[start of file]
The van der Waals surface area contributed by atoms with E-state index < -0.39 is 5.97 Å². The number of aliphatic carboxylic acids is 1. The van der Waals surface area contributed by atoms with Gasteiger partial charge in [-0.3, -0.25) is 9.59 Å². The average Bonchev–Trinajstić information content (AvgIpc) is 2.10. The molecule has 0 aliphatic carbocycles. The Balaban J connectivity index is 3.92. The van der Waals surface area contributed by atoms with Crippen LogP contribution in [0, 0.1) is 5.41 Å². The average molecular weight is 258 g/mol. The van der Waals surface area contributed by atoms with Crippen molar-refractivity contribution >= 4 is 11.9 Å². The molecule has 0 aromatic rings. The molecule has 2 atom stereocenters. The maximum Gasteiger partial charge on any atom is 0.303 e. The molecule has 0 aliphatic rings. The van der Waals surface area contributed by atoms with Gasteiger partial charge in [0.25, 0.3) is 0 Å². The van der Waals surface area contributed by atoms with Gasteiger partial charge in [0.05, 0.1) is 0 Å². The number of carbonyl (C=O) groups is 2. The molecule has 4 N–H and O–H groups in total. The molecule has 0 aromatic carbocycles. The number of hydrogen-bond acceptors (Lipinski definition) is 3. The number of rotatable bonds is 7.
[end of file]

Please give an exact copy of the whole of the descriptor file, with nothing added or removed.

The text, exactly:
The van der Waals surface area contributed by atoms with E-state index < -0.39 is 5.97 Å². The number of aliphatic carboxylic acids is 1. The van der Waals surface area contributed by atoms with Gasteiger partial charge in [-0.3, -0.25) is 9.59 Å². The average Bonchev–Trinajstić information content (AvgIpc) is 2.10. The molecule has 0 aliphatic carbocycles. The Balaban J connectivity index is 3.92. The van der Waals surface area contributed by atoms with Crippen LogP contribution in [0, 0.1) is 5.41 Å². The average molecular weight is 258 g/mol. The van der Waals surface area contributed by atoms with Crippen molar-refractivity contribution >= 4 is 11.9 Å². The molecule has 0 aromatic rings. The molecule has 2 atom stereocenters. The maximum Gasteiger partial charge on any atom is 0.303 e. The molecule has 0 aliphatic rings. The van der Waals surface area contributed by atoms with Gasteiger partial charge in [0.25, 0.3) is 0 Å². The van der Waals surface area contributed by atoms with Gasteiger partial charge in [0.05, 0.1) is 0 Å². The number of carbonyl (C=O) groups is 2. The molecule has 4 N–H and O–H groups in total. The molecule has 0 aromatic carbocycles. The number of hydrogen-bond acceptors (Lipinski definition) is 3. The number of rotatable bonds is 7.